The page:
She:kon / Welcome




white roots of peace

Roots have spread out from the Tree of Great Peace: one to the north, one to the east, one to the south and one to the west. These are the Great White Roots and their nature is Peace and Strength. If any man or any nation outside of the Five Nations shall obey the laws of the Great Peace (Gayanerekowa) and shall make this known to the statesmen of the League, they may trace back the roots to the Tree. If their minds are clean and if they are obedient and promise to obey the wishes of the Council of the League, they shall be welcomed to take shelter beneath the Tree of the Long Leaves.

This site is administered by a consortium of

Rotinonshonni ónhwe – Tkanatáhere

(People of the original nations of Turtle Island
who belong to families organized pursuant to ancient ways) 

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In support of

Onkwehon:we of Grand River


1537 – Sublimus Dei
1600 – EIC Chartered
1602 – VOC Chartered
1613 – Treaty of Tawagonshi Hill
1614 – 1690
1700 – 1783
1785 – 1866
1867 – PRESENT

Mohawk Workers

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7 to 15 October 2013
Official state visit to Canada of

UN Special Rapporteur on the rights of indigenous peoples:
James Anaya

At the end of the seven-day mission, on 15 October 2013, Mr. Anaya held a press conference at the National Press Theatre, in Ottawa, Ontario. Following the visit, the Special Rapporteur prepared and released a preliminary statement in advance of the report on the visit’s findings, which will be presented to the UN Human Rights Council in September 2014.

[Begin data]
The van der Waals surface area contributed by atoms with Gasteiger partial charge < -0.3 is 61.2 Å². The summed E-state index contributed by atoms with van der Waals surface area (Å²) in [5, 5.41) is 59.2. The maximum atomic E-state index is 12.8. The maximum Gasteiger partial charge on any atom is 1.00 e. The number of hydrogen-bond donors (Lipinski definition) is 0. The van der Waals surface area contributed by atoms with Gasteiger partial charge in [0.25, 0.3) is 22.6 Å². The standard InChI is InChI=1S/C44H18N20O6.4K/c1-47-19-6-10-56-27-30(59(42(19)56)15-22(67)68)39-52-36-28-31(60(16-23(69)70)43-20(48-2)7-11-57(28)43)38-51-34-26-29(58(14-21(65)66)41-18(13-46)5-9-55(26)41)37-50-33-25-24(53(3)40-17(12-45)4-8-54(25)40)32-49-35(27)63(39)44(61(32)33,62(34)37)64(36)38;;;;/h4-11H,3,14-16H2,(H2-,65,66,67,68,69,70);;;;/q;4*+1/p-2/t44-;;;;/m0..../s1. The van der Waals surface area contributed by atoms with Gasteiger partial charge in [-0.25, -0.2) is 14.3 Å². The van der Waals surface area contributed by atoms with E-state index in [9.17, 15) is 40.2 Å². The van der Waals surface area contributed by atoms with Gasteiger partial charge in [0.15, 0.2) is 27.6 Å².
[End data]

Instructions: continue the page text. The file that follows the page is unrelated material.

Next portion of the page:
United Nations Special Rapporteur on the rights of indigenous peoples, James Anaya Statement upon conclusion of the visit to Canada 15 October 2013

Nov 2 2013 Complaint Submission to Special Rapporteur

May 20 2013 Meeting in New York with Special Rapporteur

Additional Submissions:

2013 May 20 Letter RE Meeting with James Anaya – Special Rapporteur on the rights of indigenous peoples

2013 May 20 – UNDRIP Chart with Links – Articles 1-10



James Anaya, October 15th, 2013 Statements:

From all I have learned, I can only conclude that Canada faces a crisis when it comes to the situation of indigenous peoples of the country.

Aboriginal peoples’ concerns and well-being merit higher priority at all levels and within all branches of Government, and across all departments. Concerted measures, based on mutual understanding and real partnership with aboriginal peoples, through their own representative institutions, are vital to the long-term resolution of these issues.

The Canadian Human Rights Commission has consistently said that the conditions of aboriginal peoples make for the most serious human rights problem in Canada.

It is equally clear that these steps are insufficient & have yet to fully respond to aboriginal peoples’ urgent needs.

The well-being gap between aboriginal and non-aboriginal people in Canada has not narrowed – treaty & aboriginal claims remain unresolved.

Overall there appear to be high levels of distrust among aboriginal peoples toward government at both the federal and provincial levels.

I hope that this process will contribute to ensuring that the indigenous peoples of Canada can continue to thrive & maintain their distinct ways of life as they have done for generations despite the long shadow of a history of misdealing, enriching Canadian Society for benefit of all.


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